In an article published in The Economist titled, Microfinance focuses on lending. Now the industry is turning to deposits, Sarita Gupta, VP for Global Resources and Communications responds:
The Gates Foundation is indeed going to be a game changer for the microfinance industry, not only because of the focus on savings but also because the Foundation is encouraging experimentation and innovation by its grantees to figure out what will work to make it easier for the world’s poor to save.
Women’s World Banking, another of the Gates grantees as part of the Foundation’s savings initiative, believes that changing attitudes about savings and increasing financial literacy among clients is just as important as the development of the savings products themselves.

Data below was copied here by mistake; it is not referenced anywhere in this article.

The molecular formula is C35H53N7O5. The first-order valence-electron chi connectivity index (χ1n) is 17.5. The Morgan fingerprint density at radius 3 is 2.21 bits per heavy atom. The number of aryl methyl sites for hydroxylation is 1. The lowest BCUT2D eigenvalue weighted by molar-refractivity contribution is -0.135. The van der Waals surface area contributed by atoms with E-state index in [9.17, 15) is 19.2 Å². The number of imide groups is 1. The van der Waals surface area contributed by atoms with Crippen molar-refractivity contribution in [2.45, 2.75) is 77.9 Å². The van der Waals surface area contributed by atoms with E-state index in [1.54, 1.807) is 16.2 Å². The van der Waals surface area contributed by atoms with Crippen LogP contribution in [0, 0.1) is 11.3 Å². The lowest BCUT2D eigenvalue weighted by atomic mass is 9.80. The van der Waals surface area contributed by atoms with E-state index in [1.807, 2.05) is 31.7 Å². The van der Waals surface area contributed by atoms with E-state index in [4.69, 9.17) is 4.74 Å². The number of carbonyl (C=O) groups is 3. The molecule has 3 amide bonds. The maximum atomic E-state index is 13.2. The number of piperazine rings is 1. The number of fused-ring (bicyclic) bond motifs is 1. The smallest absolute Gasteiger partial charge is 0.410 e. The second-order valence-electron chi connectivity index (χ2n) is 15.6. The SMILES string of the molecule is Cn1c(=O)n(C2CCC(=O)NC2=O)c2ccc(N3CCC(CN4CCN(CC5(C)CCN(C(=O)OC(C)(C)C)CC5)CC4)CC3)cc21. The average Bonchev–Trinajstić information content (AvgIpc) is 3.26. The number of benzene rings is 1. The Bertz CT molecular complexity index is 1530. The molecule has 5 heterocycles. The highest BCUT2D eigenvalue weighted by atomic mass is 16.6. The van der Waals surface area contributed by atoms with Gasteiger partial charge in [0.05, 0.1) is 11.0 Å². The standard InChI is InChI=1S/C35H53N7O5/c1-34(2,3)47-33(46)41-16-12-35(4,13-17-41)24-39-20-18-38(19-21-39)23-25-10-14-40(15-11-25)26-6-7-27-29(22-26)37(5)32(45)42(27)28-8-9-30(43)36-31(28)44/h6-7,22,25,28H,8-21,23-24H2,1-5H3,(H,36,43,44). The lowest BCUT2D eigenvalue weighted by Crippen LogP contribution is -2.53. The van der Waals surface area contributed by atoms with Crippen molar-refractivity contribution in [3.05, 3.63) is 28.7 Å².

We have found that while most poor households in Latin America and the Caribbean save for emergencies, decisions about how much to spend and how much to save are hotly contested issues. Among other things, Women’s World Banking is using a portion of its grant to create a “social soap opera” to educate the public about the importance of savings, and alter cultural attitudes and behaviors related to money.
To ensure widespread adoption of savings in microfinance, we need both clients to demand the service and an industry prepared to deliver low-cost, convenient savings services with products that make sense for the unique needs of the poor.